The Nitty-Gritty of Nutrition, Part 3 – Fuel Costs

[This is Part 3 of the “Nitty-Gritty of Nutrition” Series. Click here to read “Part 1 – The Macro on Nutrients“, or “Part 2 – Calories In, Calories Out“]

How you’ve managed to stick around for this much reading is beyond me, but kudos! In the last part of this series, we went over the common mistakes with caloric burn rates and caloric replenishment, as well as the upper-limits of replenishment. In this final segment of this series we’ll deal with the caloric deficits inherent to cycling, and some post-ride scarfing that – when done right – can help make up for it.

Unblancing Act

Try as you may, the output is stacked against you.
Try as you may, the output is stacked against you.

So… notice a problem here with the numbers we’ve seen over the last few posts? Let me give an example:

  • Average glycogen reserves: ~2,100 Calories
  • Yesterday I did a ride in which I burned 734 Cal/hr
  • I ingested about 150 Cal/hr (really, I should do MUCH better than this)
  • Calories available after processing: 135 Cal/hr
  • Hourly caloric deficit: 599 Cal/hr
  • Total ride time: 2 hours
  • Total caloric deficit: 1,198

Now, for a 2 hour ride, that’s okay. I have more than enough glycogen stores that I shouldn’t bonk (assuming I start replenishing right after the ride), and in fact I didn’t bonk, even with my low ingestion rate. But if I were to extend this to a four hour event, that caloric deficit is would’ve been huge – 2,396 Calories. Even with having eaten 600 Calories over those four hours, my tank is definitely on empty, and I probably started feeling that approaching wall around the 3:30 mark if not sooner. Had I eaten twice as many Calories, I would’ve been at a deficit of 1,856, which my glycogen stores should be able to just about cover, meaning I’d have been getting worn down but most likely wouldn’t have bonked.

This shows the importance of refueling on the bike. There’s no way to completely replace the number of calories you’ll burn – riding just burns too many per hour, even at moderate levels. And if you try, you’ll regret it (read: barfing on side of road). So you take the energy you start with, and you replenish what you can to stretch it as far as you can. About the best on-the-bike replenishment rate you can get is about 35%.

This allows us to do some rough math:

  • I have about 2,100 Cal of energy stored in glycogen
  • On a medium-hard ride I burn about 700 Cal/hr
  • 2,100 Cal / 700 Cal/hr = 3 hours before my glycogen stores are depleted.
  • I can replace about 35% (max) of my lost Calories = 735
  • Now I can go for about four hours at this 700 Cal/hr rate instead of three.

NOTE: There are other ways of saving energy – drafting, reducing power output, more efficient pedal stroke, more aerodynamic body positioning, lighter gear. The more you can reduce your energy output, the longer your energy reserves last. For example, if drafting saves you 30% of the effort, and you can be in the draft just half the time, you’ve saved 15% of your energy, or reduced that 700 Cal/hr output to 595 Cal/hr, making your stores last nearly 3.5 hours instead of 3. With on-the-bike feeding + drafting, you’ve gone from 3 hours of energy to 4.75 hours of energy.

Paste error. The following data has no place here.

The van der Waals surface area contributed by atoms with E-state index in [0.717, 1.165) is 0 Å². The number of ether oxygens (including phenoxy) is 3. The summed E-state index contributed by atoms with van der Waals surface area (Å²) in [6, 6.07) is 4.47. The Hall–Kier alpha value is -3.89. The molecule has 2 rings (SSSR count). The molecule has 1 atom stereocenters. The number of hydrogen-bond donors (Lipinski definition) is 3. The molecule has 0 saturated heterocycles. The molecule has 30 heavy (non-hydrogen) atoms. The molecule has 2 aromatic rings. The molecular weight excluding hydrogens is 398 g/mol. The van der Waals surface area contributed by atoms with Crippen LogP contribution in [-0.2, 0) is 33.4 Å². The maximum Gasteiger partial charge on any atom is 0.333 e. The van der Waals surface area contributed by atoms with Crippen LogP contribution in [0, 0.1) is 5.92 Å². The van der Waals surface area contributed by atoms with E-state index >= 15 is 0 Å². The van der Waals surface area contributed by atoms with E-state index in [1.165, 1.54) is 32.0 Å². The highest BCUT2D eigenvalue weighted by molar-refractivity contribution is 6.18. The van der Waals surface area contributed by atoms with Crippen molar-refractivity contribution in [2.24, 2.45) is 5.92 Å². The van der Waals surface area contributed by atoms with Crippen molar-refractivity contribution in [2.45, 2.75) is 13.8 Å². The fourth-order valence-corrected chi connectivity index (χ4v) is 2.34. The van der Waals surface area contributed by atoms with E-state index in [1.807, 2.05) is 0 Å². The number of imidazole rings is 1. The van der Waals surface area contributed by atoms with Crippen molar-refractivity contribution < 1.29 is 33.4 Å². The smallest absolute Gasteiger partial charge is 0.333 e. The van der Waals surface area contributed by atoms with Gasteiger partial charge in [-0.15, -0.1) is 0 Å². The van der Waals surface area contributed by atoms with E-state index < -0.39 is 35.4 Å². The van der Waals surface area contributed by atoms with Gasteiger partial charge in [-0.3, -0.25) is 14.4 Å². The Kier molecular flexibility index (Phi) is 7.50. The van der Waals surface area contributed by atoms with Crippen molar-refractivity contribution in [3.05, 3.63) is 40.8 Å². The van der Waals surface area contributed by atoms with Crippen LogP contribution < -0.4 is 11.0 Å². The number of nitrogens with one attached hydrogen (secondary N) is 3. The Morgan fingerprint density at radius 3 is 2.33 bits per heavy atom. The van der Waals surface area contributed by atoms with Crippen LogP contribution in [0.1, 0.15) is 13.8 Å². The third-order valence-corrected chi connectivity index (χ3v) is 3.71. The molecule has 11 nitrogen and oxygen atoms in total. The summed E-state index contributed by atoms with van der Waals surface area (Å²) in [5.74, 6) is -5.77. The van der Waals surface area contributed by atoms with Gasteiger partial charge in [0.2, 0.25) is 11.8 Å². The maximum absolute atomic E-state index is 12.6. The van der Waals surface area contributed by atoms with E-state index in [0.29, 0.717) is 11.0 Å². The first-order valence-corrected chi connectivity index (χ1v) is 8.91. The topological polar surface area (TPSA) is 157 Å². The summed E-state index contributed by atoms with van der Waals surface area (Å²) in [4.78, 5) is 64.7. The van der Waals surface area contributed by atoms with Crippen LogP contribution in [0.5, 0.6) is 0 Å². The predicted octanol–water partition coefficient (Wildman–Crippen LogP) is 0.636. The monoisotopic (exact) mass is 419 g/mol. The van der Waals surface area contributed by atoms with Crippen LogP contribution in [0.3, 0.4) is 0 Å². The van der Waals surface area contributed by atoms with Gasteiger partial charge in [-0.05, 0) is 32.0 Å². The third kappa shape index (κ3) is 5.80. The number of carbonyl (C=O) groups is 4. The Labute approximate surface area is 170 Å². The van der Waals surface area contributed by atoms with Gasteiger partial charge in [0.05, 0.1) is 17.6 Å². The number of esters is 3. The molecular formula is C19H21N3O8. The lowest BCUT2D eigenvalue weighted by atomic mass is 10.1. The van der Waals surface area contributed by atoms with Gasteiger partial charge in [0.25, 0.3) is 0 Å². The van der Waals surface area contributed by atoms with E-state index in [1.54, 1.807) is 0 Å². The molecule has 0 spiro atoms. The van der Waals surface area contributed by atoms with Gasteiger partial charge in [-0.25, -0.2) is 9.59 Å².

Post-Ride Refueling

Refueling is just as important as energy conservation.
Refueling is just as important as energy conservation.

With a deficit of almost 1,200 Calories, you might be thinking, “Man, even with regular eating, how do I build up my reserves again?” Well, I’m glad I pretended you asked. Immediately following vigorous exercise, your glycogen absorption rate into muscles remains high over the next four hours (with the first two hours being the most important, as that rate can fall by 50% after the first two hours).

In the first four hours following a hard event or training, try to ingest 3-4 grams carbohydrates / 1kg body weight, with a maximum of 10 grams / 1kg body weight in the 24 hour post-ride period. This should be enough to thoroughly replenish your glycogen stores.

Some people think that adding protein after a hard workout will help with energy replacement. Protein cannot replace carbohydrate calories – so adding protein won’t mean you can remove needed carbs. However, some studies have shown that adding protein to a calorically dense carbohydrate drink may promote early glycogen replacement, especially if a second event will occur within 24 hours. And we have to remember that protein is used in muscle repair, so even if it doesn’t boost our glycogen stores much, it will be needed to repair our muscle tissue damage from these events, so it doesn’t hurt to incorporate it so long as you’re replenishing your calories at the same time.

[NOTE: Sources include McKinley Health Center (University of Illinois), Cycling Performance Tips, many Wikipedia articles and subsequent related sources, Nature.com, and several reports from the National Center for Biotechnology Information (NCBI)]